[Numpy-discussion] Functions for finding the relative extrema of numeric data
Jonathan Helmus
jjhelmus at gmail.com
Thu Sep 15 11:03:23 EDT 2011
I've written some peak picking functions that work in N dimensions for a
module for looking at NMR data in python,
http://code.google.com/p/nmrglue/. I'd be glad to polish up the code if
people think it would be a useful addition to scipy.ndimage or
scipy.interpolate? The methods are not based on any formal algorithms I
know of, just some fast and relatively simple methods that I found seem
to work decently.
The methods are contained in the peakpick.py and segmentation.py files
in the analysis directory (specifically see the find_all_connected,
find_all_ downward and find_all_thres):
http://code.google.com/p/nmrglue/source/browse/trunk/nmrglue/analysis/peakpick.py
http://code.google.com/p/nmrglue/source/browse/trunk/nmrglue/analysis/segmentation.py
Let me know if there is an interest in including these in scipy or numpy.
-Jonathan Helmus
Jacob Silterra wrote:
> >What is your application?
>
> The most common case is looking at Fourier transforms and identifying
> spectral peaks. I've also analyzed images looking at 1D slices
> (usually very regular data) and looked for peaks there.
>
> That stackoverflow page had a nice link to a comparison of different
> algorithms here: http://www.ncbi.nlm.nih.gov/pmc/articles/PMC2631518/.
> That paper is focused on mass-spectrometry data, but the approach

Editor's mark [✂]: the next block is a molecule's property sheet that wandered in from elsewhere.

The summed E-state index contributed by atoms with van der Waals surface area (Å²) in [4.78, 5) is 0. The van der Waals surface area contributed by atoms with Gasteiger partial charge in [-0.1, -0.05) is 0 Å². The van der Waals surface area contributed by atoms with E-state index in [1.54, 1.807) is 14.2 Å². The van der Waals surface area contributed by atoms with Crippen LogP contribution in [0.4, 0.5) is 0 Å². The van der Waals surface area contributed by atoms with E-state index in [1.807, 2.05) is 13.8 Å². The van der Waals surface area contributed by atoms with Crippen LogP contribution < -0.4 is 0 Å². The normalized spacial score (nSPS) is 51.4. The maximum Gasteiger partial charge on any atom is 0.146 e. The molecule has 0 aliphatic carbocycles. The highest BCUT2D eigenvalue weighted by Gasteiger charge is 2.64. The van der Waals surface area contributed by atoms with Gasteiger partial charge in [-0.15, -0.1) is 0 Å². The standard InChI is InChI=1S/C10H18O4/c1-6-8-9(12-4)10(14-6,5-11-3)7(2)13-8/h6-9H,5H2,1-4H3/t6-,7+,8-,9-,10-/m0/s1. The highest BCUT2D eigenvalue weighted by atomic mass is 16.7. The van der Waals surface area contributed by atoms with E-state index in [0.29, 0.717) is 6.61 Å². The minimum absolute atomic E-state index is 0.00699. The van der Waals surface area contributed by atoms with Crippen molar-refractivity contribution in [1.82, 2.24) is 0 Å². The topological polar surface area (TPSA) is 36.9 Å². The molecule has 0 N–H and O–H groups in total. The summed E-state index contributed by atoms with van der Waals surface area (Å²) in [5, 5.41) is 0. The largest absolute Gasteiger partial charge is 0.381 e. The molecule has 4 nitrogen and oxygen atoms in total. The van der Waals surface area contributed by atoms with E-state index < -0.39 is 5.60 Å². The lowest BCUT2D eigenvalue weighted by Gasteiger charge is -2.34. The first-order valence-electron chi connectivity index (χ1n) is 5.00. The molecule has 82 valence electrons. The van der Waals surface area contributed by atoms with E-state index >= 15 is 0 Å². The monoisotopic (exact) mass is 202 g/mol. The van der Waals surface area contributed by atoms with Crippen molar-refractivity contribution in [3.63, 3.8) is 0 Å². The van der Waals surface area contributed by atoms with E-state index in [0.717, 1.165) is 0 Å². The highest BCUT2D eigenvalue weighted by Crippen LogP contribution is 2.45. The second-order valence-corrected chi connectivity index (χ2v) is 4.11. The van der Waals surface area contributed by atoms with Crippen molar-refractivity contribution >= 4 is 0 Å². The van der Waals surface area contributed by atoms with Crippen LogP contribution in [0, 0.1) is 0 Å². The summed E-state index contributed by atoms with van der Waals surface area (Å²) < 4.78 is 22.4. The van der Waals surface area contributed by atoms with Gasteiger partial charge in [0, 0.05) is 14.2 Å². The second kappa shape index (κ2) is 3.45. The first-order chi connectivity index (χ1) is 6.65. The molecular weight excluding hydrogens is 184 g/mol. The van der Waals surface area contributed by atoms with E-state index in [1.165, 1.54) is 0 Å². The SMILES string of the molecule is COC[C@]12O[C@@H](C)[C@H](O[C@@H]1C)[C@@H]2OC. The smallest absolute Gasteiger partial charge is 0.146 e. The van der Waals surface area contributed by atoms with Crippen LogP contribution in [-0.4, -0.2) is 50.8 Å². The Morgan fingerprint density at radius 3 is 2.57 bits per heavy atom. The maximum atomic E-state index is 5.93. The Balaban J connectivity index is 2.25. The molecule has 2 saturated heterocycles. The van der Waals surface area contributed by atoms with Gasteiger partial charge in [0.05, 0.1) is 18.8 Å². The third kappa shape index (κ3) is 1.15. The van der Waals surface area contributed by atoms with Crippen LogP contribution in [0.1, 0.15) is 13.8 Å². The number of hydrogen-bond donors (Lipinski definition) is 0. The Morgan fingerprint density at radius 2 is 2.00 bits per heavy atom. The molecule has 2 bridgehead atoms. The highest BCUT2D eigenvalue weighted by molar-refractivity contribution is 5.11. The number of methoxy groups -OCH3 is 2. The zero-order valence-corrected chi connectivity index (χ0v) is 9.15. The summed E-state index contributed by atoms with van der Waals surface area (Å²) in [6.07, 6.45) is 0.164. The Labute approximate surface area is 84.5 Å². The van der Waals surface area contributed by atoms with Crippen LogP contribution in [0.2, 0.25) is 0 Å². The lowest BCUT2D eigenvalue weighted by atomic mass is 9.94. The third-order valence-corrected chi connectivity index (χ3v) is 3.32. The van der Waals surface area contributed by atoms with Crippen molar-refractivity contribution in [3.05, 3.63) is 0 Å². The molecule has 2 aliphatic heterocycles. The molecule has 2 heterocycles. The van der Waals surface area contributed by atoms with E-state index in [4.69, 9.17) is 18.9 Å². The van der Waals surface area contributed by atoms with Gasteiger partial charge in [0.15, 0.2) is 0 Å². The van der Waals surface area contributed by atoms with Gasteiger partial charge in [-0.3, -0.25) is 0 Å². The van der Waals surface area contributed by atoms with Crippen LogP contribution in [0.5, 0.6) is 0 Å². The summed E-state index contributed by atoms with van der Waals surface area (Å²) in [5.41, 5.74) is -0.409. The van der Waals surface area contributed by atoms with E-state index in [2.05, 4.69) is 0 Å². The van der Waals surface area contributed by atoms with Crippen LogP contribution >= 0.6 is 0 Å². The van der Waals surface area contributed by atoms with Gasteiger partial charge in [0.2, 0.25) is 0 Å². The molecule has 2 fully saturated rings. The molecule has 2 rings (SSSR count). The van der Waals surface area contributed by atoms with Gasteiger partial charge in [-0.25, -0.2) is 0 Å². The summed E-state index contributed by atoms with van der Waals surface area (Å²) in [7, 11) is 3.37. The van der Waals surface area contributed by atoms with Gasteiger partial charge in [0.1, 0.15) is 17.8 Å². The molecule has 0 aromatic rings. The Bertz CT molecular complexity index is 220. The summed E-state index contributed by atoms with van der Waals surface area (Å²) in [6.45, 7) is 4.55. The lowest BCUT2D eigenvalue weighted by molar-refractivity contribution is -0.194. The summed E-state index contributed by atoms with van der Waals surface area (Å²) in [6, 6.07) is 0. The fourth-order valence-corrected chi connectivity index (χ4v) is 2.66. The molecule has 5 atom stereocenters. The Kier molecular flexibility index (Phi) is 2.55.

> would generalize to any 1D data set. Unless somebody feels otherwise,
> I'll close this pull request and start working on an implementation of
> peak finding via continuous wavelet transform (the best and most
> computationally intensive approach of those described above).
>
> -Jacob
>
> ------------------------------
>
> Message: 4
> Date: Tue, 13 Sep 2011 22:34:01 +0200
> From: Ralf Gommers <ralf.gommers at googlemail.com
> <mailto:ralf.gommers at googlemail.com>>
> Subject: Re: [Numpy-discussion] Functions for finding the relative
> extrema of numeric data
> To: Discussion of Numerical Python <numpy-discussion at scipy.org
> <mailto:numpy-discussion at scipy.org>>
> Message-ID:
>
> <CABL7CQhxCX0LKFENMW6-4ZSbdieGxz04zbsrnY4bXYVxVL78Dw at mail.gmail.com
> <mailto:CABL7CQhxCX0LKFENMW6-4ZSbdieGxz04zbsrnY4bXYVxVL78Dw at mail.gmail.com>>
> Content-Type: text/plain; charset="iso-8859-1"
>
> Hi Jacob,
>
> On Fri, Sep 9, 2011 at 11:57 PM, Jacob Silterra <jsilter at gmail.com
> <mailto:jsilter at gmail.com>> wrote:
>
> > Hello all,
> >
> > I'd like to see functions for calculating the relative extrema
> in a set of
> > data included in numpy. I use that functionality frequently, and
> always seem
> > to be writing my own version. It seems like this functionality
> would be
> > useful to the community at large, as it's a fairly common operation.
> >
>
> What is your application?
>
> >
> > For numeric data (which is presumably noisy), the definition of
> a relative
> > extrema isn't completely obvious. The implementation I am
> proposing finds a
> > point in an ndarray along an axis which is larger (or smaller)
> than it's
> > `order` nearest neighbors (`order` being an optional parameter,
> default 1).
> > This is likely to find more points than may be desired, which I
> believe is
> > preferable to the alternative. The output is formatted the same as
> > numpy.where.
> >
> > Code available here: https://github.com/numpy/numpy/pull/154
> >
> > I'm not sure whether this belongs in numpy or scipy, that
> question is
> > somewhat debatable. More sophisticated peak-finding functions (in N
> > dimensions, as opposed to 1) may also be useful to the
> community, and those
> > would definitely belong in scipy.
> >
>
> I have the feeling this belongs in scipy. Although if it's just
> these two
> functions I'm not sure where exactly to put them. Looking at the